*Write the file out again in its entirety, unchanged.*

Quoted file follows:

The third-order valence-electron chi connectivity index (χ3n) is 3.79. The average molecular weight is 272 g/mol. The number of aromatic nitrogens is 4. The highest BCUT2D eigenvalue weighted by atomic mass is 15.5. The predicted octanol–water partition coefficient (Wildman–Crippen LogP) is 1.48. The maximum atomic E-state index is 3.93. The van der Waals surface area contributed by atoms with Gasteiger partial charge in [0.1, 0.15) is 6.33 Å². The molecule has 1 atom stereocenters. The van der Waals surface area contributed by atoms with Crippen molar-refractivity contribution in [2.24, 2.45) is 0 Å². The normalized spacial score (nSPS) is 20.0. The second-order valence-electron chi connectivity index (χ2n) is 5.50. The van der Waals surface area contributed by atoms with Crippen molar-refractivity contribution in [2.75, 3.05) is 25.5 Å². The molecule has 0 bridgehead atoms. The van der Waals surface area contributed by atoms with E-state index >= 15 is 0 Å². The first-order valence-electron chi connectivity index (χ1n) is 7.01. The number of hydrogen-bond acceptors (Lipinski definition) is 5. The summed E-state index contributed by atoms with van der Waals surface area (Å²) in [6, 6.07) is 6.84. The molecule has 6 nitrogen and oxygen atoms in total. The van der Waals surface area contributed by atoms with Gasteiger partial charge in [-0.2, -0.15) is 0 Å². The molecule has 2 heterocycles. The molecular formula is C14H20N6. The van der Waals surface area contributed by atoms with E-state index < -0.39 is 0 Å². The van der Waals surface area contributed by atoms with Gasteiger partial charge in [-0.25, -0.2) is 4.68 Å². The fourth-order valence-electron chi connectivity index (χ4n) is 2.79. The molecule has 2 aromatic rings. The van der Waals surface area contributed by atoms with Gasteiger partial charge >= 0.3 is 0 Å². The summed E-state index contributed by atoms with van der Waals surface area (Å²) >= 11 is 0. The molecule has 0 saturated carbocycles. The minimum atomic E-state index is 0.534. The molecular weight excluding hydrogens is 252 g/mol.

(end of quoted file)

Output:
The third-order valence-electron chi connectivity index (χ3n) is 3.79. The average molecular weight is 272 g/mol. The number of aromatic nitrogens is 4. The highest BCUT2D eigenvalue weighted by atomic mass is 15.5. The predicted octanol–water partition coefficient (Wildman–Crippen LogP) is 1.48. The maximum atomic E-state index is 3.93. The van der Waals surface area contributed by atoms with Gasteiger partial charge in [0.1, 0.15) is 6.33 Å². The molecule has 1 atom stereocenters. The van der Waals surface area contributed by atoms with Crippen molar-refractivity contribution in [2.24, 2.45) is 0 Å². The normalized spacial score (nSPS) is 20.0. The second-order valence-electron chi connectivity index (χ2n) is 5.50. The van der Waals surface area contributed by atoms with Crippen molar-refractivity contribution in [2.75, 3.05) is 25.5 Å². The molecule has 0 bridgehead atoms. The van der Waals surface area contributed by atoms with E-state index >= 15 is 0 Å². The first-order valence-electron chi connectivity index (χ1n) is 7.01. The number of hydrogen-bond acceptors (Lipinski definition) is 5. The summed E-state index contributed by atoms with van der Waals surface area (Å²) in [6, 6.07) is 6.84. The molecule has 6 nitrogen and oxygen atoms in total. The van der Waals surface area contributed by atoms with Gasteiger partial charge in [-0.2, -0.15) is 0 Å². The molecule has 2 heterocycles. The molecular formula is C14H20N6. The van der Waals surface area contributed by atoms with E-state index < -0.39 is 0 Å². The van der Waals surface area contributed by atoms with Gasteiger partial charge in [-0.25, -0.2) is 4.68 Å². The fourth-order valence-electron chi connectivity index (χ4n) is 2.79. The molecule has 2 aromatic rings. The van der Waals surface area contributed by atoms with Gasteiger partial charge >= 0.3 is 0 Å². The summed E-state index contributed by atoms with van der Waals surface area (Å²) >= 11 is 0. The molecule has 0 saturated carbocycles. The minimum atomic E-state index is 0.534. The molecular weight excluding hydrogens is 252 g/mol.